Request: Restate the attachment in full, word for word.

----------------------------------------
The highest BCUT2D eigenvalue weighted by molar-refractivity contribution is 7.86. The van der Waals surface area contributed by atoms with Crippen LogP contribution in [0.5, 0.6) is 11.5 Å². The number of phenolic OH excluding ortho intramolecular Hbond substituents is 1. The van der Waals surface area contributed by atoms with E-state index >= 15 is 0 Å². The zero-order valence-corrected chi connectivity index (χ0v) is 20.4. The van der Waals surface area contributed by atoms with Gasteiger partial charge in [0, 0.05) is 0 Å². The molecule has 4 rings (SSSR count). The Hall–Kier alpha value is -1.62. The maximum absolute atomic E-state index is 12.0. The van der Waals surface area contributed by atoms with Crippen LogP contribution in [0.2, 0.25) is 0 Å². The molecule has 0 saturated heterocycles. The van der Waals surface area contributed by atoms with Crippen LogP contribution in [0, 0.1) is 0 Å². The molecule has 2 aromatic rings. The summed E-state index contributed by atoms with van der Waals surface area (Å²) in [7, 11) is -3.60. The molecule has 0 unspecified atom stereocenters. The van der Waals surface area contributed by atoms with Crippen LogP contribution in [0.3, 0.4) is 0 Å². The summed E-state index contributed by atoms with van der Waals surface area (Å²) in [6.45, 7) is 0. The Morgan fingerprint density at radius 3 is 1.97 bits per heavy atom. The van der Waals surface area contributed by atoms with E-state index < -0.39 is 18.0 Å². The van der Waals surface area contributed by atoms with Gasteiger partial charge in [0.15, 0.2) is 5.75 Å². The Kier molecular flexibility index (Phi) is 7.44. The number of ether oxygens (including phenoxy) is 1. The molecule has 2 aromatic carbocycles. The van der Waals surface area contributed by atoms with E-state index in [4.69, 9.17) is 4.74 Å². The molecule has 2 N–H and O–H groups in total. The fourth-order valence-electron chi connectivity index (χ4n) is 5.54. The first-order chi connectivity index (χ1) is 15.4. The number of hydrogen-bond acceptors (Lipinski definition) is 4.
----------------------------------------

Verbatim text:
The highest BCUT2D eigenvalue weighted by molar-refractivity contribution is 7.86. The van der Waals surface area contributed by atoms with Crippen LogP contribution in [0.5, 0.6) is 11.5 Å². The number of phenolic OH excluding ortho intramolecular Hbond substituents is 1. The van der Waals surface area contributed by atoms with E-state index >= 15 is 0 Å². The zero-order valence-corrected chi connectivity index (χ0v) is 20.4. The van der Waals surface area contributed by atoms with Gasteiger partial charge in [0, 0.05) is 0 Å². The molecule has 4 rings (SSSR count). The Hall–Kier alpha value is -1.62. The maximum absolute atomic E-state index is 12.0. The van der Waals surface area contributed by atoms with Crippen LogP contribution in [0.2, 0.25) is 0 Å². The molecule has 0 saturated heterocycles. The van der Waals surface area contributed by atoms with Crippen LogP contribution in [0, 0.1) is 0 Å². The molecule has 2 aromatic rings. The summed E-state index contributed by atoms with van der Waals surface area (Å²) in [7, 11) is -3.60. The molecule has 0 unspecified atom stereocenters. The van der Waals surface area contributed by atoms with Crippen LogP contribution in [0.3, 0.4) is 0 Å². The summed E-state index contributed by atoms with van der Waals surface area (Å²) in [6.45, 7) is 0. The Morgan fingerprint density at radius 3 is 1.97 bits per heavy atom. The van der Waals surface area contributed by atoms with E-state index < -0.39 is 18.0 Å². The van der Waals surface area contributed by atoms with Gasteiger partial charge in [0.15, 0.2) is 5.75 Å². The Kier molecular flexibility index (Phi) is 7.44. The number of ether oxygens (including phenoxy) is 1. The molecule has 2 aromatic carbocycles. The van der Waals surface area contributed by atoms with E-state index in [4.69, 9.17) is 4.74 Å². The molecule has 2 N–H and O–H groups in total. The fourth-order valence-electron chi connectivity index (χ4n) is 5.54. The first-order chi connectivity index (χ1) is 15.4. The number of hydrogen-bond acceptors (Lipinski definition) is 4.